Newspaper of The New York Herald, August 22, 1860, Page 1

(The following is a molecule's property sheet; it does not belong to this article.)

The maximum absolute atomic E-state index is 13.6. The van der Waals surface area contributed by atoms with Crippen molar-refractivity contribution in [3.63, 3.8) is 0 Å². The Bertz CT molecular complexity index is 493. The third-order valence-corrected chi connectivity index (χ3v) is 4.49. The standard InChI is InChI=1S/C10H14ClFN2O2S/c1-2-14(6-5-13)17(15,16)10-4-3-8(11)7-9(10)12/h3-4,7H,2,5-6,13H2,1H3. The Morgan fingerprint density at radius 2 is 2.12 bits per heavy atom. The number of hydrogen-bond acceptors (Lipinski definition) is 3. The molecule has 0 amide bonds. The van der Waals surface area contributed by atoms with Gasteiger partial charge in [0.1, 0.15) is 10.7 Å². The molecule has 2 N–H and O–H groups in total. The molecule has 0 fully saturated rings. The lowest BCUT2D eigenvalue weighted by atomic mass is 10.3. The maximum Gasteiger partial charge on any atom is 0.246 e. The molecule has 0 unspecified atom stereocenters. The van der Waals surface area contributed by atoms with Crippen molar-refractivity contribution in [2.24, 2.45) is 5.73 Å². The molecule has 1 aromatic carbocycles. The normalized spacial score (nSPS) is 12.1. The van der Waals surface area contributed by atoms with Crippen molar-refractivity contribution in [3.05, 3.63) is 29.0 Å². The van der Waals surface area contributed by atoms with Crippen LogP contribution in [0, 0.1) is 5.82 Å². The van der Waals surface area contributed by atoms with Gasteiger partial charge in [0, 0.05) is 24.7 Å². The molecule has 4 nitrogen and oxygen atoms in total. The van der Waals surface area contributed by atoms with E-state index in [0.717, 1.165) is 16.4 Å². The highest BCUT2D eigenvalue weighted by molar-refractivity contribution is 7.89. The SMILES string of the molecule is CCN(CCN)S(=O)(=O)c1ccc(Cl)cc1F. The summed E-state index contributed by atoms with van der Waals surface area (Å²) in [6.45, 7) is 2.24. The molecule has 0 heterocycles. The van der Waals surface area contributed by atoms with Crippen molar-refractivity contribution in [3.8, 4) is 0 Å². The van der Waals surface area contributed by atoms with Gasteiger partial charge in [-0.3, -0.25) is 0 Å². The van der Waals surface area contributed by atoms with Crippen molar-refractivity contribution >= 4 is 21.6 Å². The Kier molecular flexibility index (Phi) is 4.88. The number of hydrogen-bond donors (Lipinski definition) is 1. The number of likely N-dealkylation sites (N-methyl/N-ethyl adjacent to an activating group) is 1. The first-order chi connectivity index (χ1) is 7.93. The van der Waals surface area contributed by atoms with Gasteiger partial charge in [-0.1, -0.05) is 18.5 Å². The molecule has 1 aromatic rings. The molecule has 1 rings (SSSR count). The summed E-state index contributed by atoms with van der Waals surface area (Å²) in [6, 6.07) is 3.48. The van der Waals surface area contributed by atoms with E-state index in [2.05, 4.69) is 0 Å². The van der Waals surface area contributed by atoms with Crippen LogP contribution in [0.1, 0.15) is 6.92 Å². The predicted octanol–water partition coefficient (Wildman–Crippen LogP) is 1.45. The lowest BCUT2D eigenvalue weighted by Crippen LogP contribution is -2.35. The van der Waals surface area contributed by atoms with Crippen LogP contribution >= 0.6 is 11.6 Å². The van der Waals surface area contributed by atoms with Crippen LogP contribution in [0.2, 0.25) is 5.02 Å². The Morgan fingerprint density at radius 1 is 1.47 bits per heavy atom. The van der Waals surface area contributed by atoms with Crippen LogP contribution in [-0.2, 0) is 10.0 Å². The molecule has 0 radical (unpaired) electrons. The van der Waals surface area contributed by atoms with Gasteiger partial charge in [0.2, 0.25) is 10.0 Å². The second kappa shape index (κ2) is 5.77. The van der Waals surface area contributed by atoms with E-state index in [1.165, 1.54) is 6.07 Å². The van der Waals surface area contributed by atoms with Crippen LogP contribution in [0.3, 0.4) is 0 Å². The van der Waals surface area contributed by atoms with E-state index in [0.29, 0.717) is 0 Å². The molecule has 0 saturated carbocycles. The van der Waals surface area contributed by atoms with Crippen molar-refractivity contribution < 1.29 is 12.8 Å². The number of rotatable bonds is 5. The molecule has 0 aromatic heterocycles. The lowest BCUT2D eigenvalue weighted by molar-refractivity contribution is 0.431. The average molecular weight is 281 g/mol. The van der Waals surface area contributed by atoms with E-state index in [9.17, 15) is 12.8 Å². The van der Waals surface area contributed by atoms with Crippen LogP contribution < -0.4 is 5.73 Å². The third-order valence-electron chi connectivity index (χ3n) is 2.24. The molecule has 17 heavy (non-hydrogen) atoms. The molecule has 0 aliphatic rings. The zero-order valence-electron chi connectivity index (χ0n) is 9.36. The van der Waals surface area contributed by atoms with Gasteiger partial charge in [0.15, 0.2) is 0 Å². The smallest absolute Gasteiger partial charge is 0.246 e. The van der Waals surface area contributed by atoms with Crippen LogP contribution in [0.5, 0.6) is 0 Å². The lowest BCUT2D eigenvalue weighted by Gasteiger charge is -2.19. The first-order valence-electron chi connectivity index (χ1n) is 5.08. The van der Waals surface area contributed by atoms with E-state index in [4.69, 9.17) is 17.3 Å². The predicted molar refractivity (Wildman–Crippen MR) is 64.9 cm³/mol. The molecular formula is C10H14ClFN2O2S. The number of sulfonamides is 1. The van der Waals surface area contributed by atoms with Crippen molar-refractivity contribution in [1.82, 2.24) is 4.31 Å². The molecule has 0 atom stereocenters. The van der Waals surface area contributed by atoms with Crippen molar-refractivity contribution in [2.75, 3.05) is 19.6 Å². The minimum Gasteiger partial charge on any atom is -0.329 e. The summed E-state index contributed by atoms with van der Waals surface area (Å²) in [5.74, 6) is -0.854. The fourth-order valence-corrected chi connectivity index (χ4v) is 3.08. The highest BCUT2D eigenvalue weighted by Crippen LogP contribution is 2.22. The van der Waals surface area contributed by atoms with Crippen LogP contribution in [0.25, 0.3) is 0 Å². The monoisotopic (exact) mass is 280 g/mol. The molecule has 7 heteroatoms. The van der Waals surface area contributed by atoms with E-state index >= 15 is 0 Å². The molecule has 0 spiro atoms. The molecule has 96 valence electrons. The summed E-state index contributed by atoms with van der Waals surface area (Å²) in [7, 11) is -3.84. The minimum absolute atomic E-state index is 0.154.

Newspaper of The New York Herald dated August 22, 1860 Page 1